Taking the Temperature of Granular Materials
Finding an equation of state for granular systems—like for the ideal gas—would allow researchers to use the tools of thermodynamics to describe these interesting and technologically relevant materials. But unlike atoms in a gas, the particles in a granular material don’t undergo thermal motion, so it’s unclear how to define their “temperature.” In Physical Review Letters, James Puckett and Karen Daniels of North Carolina State University in Raleigh argue that an experimental test of a temperaturelike variable—so far, two have been proposed—is to see if it has the same value in two different granular materials brought into mechanical contact. Their experiment is analogous to showing that a warm object and a cool object in thermal contact settle at the same temperature.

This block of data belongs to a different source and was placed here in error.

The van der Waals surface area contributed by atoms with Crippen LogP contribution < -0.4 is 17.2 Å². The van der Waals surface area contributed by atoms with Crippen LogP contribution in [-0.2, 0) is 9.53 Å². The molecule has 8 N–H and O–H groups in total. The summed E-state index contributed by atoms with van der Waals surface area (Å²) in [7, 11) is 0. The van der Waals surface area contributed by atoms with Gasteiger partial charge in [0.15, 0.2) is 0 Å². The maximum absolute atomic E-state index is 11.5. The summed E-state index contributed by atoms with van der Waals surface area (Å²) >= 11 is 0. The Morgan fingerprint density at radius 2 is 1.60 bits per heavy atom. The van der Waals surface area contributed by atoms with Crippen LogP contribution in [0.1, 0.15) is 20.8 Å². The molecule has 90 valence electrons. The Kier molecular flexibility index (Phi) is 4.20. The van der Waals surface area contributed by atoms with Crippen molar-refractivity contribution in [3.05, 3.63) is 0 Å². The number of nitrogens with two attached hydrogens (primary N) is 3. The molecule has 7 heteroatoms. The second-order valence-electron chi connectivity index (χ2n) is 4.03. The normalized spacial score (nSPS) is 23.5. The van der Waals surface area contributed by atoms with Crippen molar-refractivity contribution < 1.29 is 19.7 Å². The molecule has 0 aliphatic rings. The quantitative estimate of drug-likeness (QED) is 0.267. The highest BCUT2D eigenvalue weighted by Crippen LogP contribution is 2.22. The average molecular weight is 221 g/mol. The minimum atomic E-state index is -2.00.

Puckett and Daniels floated roughly a thousand thin plastic disks on an air table, ensuring the disks only rubbed against each other. Disks in the center of the table had their edges wrapped with low-friction tape and constituted the “sub-system,” while surrounding disks were wrapped with rougher tape and acted as the “thermal bath.”
The authors repeatedly compressed the disks until they jammed and then released them to remix. At each iteration they recorded the radial and tangential forces acting on the disks, and the disks’ positions. These measurements allowed them to calculate two temperaturelike variables that have been proposed for stationary systems: compactivity, a measure of how the number of ways to pack the particles changes with volume, and angoricity, which measures how the number of ways to distribute force changes with external stress. The authors find that only angoricity equilibrates between the subsystem and the thermal bath, suggesting it may be the better quantity with which to build an equation of state for granular materials. – Jessica Thomas
Equilibrating Temperaturelike Variables in Jammed Granular Subsystems
James G. Puckett and Karen E. Daniels
Phys. Rev. Lett. 110, 058001 (2013)
Published January 31, 2013